I, Dionysus: The Feast of God: I Dionysus.’


[The Bacchante by Jean-Leon Gerome]


[An Incantation ‘A Bacchante’ John Collier]


And now I come to Hellas—having taught
All the world else my dances and my rite
Of mysteries, to show me in men’s sight
Manifest God.




And first of Hellene lands
I cry thus Thebes to waken; set her hands
To clasp my wand, mine ivied javelin,
And round her shoulders hang my wild fawn-skin.
For they have scorned me whom it least beseemed,
Semelê’s sisters; mocked my birth, nor deemed
That Dionysus sprang from Dian seed.
My mother sinned, said they; and in her need,
With Cadmus plotting, cloaked her human shame
With the dread name of Zeus; for that the flame
From heaven consumed her, seeing she lied to God.


[Gustave Moreau; Zeus and Semele]


Thus must they vaunt; and therefore hath my rod
On them first fallen, and stung them forth wild-eyed
From empty chambers; the bare mountain side
Is made their home, and all their hearts are flame.
Yea, I have bound upon the necks of them
The harness of my rites. And with them all
The seed of womankind from hut and hall
Of Thebes, hath this my magic goaded out.


[Satyr and Bacchante (Bacchanalia) – Karl Bryullov. 1824.]


And there, with the old King’s daughters, in a rout
Confused, they make their dwelling-place between
The roofless rocks and shadowy pine trees green.
Thus shall this Thebes, how sore soe’er it smart,
Learn and forget not, till she crave her part
In mine adoring; thus must I speak clear
To save my mother’s fame, and crown me here
As true God, born by Semelê to Zeus.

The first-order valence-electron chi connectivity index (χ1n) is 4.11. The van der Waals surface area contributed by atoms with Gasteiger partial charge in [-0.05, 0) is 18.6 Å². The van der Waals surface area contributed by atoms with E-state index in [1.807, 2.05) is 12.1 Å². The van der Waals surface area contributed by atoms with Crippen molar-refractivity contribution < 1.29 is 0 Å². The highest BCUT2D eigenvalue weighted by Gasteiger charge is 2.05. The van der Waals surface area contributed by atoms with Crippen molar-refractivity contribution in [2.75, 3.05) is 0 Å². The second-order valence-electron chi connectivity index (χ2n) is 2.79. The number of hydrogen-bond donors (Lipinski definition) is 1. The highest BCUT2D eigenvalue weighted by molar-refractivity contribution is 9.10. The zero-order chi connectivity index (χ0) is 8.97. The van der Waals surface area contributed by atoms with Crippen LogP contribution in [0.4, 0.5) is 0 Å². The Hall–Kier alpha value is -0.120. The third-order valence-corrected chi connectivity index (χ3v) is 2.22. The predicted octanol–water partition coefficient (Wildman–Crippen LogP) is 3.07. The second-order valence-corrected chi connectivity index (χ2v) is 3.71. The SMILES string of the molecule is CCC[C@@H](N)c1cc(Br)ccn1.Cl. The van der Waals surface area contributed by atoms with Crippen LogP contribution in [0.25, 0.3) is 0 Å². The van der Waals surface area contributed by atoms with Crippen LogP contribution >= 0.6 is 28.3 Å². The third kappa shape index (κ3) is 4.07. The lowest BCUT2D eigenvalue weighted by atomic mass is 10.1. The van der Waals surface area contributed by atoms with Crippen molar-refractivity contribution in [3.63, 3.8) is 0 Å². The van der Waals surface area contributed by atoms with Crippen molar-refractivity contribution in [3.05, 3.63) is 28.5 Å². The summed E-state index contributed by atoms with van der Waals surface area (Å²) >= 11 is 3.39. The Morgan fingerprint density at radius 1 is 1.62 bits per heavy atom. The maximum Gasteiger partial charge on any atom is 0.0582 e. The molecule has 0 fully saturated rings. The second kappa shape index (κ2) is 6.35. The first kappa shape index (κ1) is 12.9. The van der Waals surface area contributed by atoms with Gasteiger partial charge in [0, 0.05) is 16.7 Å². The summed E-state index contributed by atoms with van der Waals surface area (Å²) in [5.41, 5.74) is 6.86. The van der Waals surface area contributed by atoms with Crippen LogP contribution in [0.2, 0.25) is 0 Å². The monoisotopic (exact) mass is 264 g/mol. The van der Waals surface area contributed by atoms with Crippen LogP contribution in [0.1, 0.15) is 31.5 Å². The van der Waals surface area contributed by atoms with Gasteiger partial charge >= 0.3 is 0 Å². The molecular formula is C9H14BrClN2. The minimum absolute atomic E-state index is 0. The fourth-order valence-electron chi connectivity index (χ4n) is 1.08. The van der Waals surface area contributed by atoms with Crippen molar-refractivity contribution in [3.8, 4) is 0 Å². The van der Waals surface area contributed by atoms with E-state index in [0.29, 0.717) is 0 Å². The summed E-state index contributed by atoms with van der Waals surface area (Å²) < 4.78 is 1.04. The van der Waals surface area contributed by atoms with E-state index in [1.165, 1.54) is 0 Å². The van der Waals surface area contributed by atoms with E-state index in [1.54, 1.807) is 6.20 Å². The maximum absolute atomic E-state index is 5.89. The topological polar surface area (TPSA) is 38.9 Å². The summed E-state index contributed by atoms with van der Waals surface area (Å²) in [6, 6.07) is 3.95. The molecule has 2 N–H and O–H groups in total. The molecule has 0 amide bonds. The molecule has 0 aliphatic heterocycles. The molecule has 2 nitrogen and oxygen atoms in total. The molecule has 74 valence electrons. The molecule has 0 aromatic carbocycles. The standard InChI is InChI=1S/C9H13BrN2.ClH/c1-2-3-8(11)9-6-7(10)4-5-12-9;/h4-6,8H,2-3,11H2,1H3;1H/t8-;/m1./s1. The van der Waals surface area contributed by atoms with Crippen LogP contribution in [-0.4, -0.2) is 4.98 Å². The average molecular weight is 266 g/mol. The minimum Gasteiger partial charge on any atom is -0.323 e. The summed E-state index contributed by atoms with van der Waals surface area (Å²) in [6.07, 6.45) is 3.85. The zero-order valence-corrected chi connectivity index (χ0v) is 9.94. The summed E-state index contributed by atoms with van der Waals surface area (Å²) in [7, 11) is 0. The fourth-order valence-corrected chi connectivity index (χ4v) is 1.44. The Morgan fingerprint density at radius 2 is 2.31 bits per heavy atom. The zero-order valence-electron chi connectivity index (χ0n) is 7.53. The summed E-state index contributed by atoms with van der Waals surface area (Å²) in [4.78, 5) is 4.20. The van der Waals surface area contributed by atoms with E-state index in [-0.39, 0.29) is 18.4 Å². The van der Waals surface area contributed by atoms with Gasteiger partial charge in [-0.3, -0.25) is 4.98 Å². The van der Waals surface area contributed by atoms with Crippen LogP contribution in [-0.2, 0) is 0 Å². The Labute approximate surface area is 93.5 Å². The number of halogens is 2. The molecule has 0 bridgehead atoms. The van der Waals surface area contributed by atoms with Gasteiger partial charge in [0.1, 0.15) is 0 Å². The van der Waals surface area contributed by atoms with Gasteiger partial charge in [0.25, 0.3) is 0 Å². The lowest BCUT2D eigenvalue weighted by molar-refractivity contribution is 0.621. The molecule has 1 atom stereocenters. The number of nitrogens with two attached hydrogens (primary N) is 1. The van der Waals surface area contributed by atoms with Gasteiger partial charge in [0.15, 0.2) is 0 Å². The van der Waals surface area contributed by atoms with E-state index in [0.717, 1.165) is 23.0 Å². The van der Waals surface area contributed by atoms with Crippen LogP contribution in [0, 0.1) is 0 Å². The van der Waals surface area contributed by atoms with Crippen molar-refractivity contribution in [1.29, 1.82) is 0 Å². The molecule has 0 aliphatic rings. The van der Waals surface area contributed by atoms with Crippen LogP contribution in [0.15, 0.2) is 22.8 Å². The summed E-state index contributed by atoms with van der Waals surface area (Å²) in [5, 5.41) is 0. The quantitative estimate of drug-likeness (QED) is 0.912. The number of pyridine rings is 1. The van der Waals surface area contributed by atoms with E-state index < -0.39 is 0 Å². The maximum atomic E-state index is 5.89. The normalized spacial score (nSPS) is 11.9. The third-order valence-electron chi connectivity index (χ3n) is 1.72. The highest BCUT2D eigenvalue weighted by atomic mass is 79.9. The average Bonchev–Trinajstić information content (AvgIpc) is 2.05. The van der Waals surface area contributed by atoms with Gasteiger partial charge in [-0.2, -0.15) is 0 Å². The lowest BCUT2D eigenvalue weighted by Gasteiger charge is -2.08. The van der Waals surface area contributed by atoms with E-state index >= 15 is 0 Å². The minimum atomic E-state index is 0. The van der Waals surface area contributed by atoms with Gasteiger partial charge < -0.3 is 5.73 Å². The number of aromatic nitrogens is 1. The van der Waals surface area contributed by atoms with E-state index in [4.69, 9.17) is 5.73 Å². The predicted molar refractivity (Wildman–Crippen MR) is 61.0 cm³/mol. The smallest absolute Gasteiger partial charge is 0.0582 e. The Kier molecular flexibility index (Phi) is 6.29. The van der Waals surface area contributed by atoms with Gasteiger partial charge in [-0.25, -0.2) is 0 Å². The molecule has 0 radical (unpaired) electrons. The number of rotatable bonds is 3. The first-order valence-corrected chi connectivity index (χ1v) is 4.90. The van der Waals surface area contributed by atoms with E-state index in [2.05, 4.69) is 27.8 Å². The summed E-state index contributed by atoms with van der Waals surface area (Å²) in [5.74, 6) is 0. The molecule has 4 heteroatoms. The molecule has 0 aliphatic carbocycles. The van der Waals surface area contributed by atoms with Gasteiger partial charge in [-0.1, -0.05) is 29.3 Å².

Now Cadmus yieldeth up his throne and use
Of royal honour to his daughter’s son
Pentheus; who on my body hath begun
A war with God. He thrusteth me away
From due drink-offering, and, when men pray,
My name entreats not. Therefore on his own
Head and his people’s shall my power be shown.



[Floating Maenad, 1st century – Pompeii – House of the Ship fresco]


Then to another land, when all things here
Are well, must I fare onward, making clear
My godhead’s might. But should this Theban town
Essay with wrath and battle to drag down

My maids, lo, in their path myself shall be,

And maniac armies battled after me!

For this I veil my godhead with the wan
Form of the things that die, and walk as Man.



[Bacchante on a Panther, William Adolphe Bouguereau, oil on fabric, 1855]


O Brood of Timolus o’er the wide world flown,
O Lydian band, my chosen and mine own,
Damsels uplifted o’er the orient deep
To wander where I wander, and to sleep
Where I sleep; up, and wake the old sweet sound,


The clang that I and mystic Rhea found,
The Timbrel of the Mountain! Gather all
Thebes to your song round Pentheus’ royal hall.
I seek my new-made worshippers, to guide
Their dances up Kithaeron’s pine-clad side.



Then did the messenger say

“Our herded kine were moving in the dawn
Up to the peaks, the greyest, coldest time,
When the first rays steal earthward, and the rime
Yields, when I saw three bands of them. The one
Autonoë led, one Ino, one thine own